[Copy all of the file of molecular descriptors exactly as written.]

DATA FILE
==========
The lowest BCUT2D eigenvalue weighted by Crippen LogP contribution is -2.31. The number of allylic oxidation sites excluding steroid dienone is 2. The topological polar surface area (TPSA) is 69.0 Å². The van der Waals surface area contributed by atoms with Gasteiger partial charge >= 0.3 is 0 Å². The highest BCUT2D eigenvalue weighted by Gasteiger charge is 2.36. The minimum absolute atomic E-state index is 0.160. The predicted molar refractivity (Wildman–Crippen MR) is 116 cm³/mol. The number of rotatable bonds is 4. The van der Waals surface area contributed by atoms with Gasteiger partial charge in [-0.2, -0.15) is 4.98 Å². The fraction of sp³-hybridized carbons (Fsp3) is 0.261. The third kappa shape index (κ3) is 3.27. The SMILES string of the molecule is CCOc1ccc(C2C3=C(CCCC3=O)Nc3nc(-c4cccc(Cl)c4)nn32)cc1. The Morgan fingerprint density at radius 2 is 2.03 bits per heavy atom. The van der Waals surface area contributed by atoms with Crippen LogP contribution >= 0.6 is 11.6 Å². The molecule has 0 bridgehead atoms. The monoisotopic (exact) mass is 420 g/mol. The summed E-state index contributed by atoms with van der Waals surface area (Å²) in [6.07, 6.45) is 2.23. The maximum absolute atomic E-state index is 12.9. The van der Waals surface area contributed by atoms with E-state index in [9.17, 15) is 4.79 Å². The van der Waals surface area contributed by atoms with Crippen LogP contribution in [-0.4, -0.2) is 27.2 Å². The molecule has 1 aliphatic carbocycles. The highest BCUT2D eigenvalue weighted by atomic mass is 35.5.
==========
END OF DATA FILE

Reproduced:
The lowest BCUT2D eigenvalue weighted by Crippen LogP contribution is -2.31. The number of allylic oxidation sites excluding steroid dienone is 2. The topological polar surface area (TPSA) is 69.0 Å². The van der Waals surface area contributed by atoms with Gasteiger partial charge >= 0.3 is 0 Å². The highest BCUT2D eigenvalue weighted by Gasteiger charge is 2.36. The minimum absolute atomic E-state index is 0.160. The predicted molar refractivity (Wildman–Crippen MR) is 116 cm³/mol. The number of rotatable bonds is 4. The van der Waals surface area contributed by atoms with Gasteiger partial charge in [-0.2, -0.15) is 4.98 Å². The fraction of sp³-hybridized carbons (Fsp3) is 0.261. The third kappa shape index (κ3) is 3.27. The SMILES string of the molecule is CCOc1ccc(C2C3=C(CCCC3=O)Nc3nc(-c4cccc(Cl)c4)nn32)cc1. The Morgan fingerprint density at radius 2 is 2.03 bits per heavy atom. The van der Waals surface area contributed by atoms with Crippen LogP contribution >= 0.6 is 11.6 Å². The molecule has 0 bridgehead atoms. The monoisotopic (exact) mass is 420 g/mol. The summed E-state index contributed by atoms with van der Waals surface area (Å²) in [6.07, 6.45) is 2.23. The maximum absolute atomic E-state index is 12.9. The van der Waals surface area contributed by atoms with E-state index in [9.17, 15) is 4.79 Å². The van der Waals surface area contributed by atoms with Crippen LogP contribution in [-0.4, -0.2) is 27.2 Å². The molecule has 1 aliphatic carbocycles. The highest BCUT2D eigenvalue weighted by atomic mass is 35.5.